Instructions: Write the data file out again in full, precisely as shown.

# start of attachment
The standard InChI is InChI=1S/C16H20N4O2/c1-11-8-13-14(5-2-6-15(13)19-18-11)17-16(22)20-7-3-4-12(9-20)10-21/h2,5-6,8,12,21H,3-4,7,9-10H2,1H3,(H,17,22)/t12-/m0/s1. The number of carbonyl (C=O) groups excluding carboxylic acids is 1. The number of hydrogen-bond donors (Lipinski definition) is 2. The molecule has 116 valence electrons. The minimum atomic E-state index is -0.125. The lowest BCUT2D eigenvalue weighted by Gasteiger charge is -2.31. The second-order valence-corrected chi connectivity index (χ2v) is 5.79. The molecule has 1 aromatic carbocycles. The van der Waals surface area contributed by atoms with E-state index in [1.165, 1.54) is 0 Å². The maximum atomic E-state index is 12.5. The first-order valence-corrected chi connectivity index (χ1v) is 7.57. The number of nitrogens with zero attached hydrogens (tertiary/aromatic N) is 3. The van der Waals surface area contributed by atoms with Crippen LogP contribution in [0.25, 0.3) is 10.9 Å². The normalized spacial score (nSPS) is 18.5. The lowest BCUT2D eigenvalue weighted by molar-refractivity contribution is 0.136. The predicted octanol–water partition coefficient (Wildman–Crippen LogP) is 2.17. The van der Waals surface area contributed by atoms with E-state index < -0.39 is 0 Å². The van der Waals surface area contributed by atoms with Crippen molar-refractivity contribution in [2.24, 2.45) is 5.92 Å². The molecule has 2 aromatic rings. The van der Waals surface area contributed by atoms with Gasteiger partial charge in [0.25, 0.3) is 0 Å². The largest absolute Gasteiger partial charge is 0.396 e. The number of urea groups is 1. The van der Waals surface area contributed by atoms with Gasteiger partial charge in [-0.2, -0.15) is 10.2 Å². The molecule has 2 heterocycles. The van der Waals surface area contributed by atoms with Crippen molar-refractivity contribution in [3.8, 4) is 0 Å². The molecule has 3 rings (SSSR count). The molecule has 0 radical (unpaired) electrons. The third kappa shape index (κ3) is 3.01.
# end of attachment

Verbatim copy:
The standard InChI is InChI=1S/C16H20N4O2/c1-11-8-13-14(5-2-6-15(13)19-18-11)17-16(22)20-7-3-4-12(9-20)10-21/h2,5-6,8,12,21H,3-4,7,9-10H2,1H3,(H,17,22)/t12-/m0/s1. The number of carbonyl (C=O) groups excluding carboxylic acids is 1. The number of hydrogen-bond donors (Lipinski definition) is 2. The molecule has 116 valence electrons. The minimum atomic E-state index is -0.125. The lowest BCUT2D eigenvalue weighted by Gasteiger charge is -2.31. The second-order valence-corrected chi connectivity index (χ2v) is 5.79. The molecule has 1 aromatic carbocycles. The van der Waals surface area contributed by atoms with E-state index in [1.165, 1.54) is 0 Å². The maximum atomic E-state index is 12.5. The first-order valence-corrected chi connectivity index (χ1v) is 7.57. The number of nitrogens with zero attached hydrogens (tertiary/aromatic N) is 3. The van der Waals surface area contributed by atoms with Crippen LogP contribution in [0.25, 0.3) is 10.9 Å². The normalized spacial score (nSPS) is 18.5. The lowest BCUT2D eigenvalue weighted by molar-refractivity contribution is 0.136. The predicted octanol–water partition coefficient (Wildman–Crippen LogP) is 2.17. The van der Waals surface area contributed by atoms with E-state index < -0.39 is 0 Å². The van der Waals surface area contributed by atoms with Crippen molar-refractivity contribution in [2.24, 2.45) is 5.92 Å². The molecule has 2 aromatic rings. The van der Waals surface area contributed by atoms with Gasteiger partial charge in [0.25, 0.3) is 0 Å². The largest absolute Gasteiger partial charge is 0.396 e. The number of urea groups is 1. The van der Waals surface area contributed by atoms with Gasteiger partial charge in [-0.2, -0.15) is 10.2 Å². The molecule has 2 heterocycles. The van der Waals surface area contributed by atoms with Crippen molar-refractivity contribution in [3.8, 4) is 0 Å². The molecule has 3 rings (SSSR count). The molecule has 0 radical (unpaired) electrons. The third kappa shape index (κ3) is 3.01.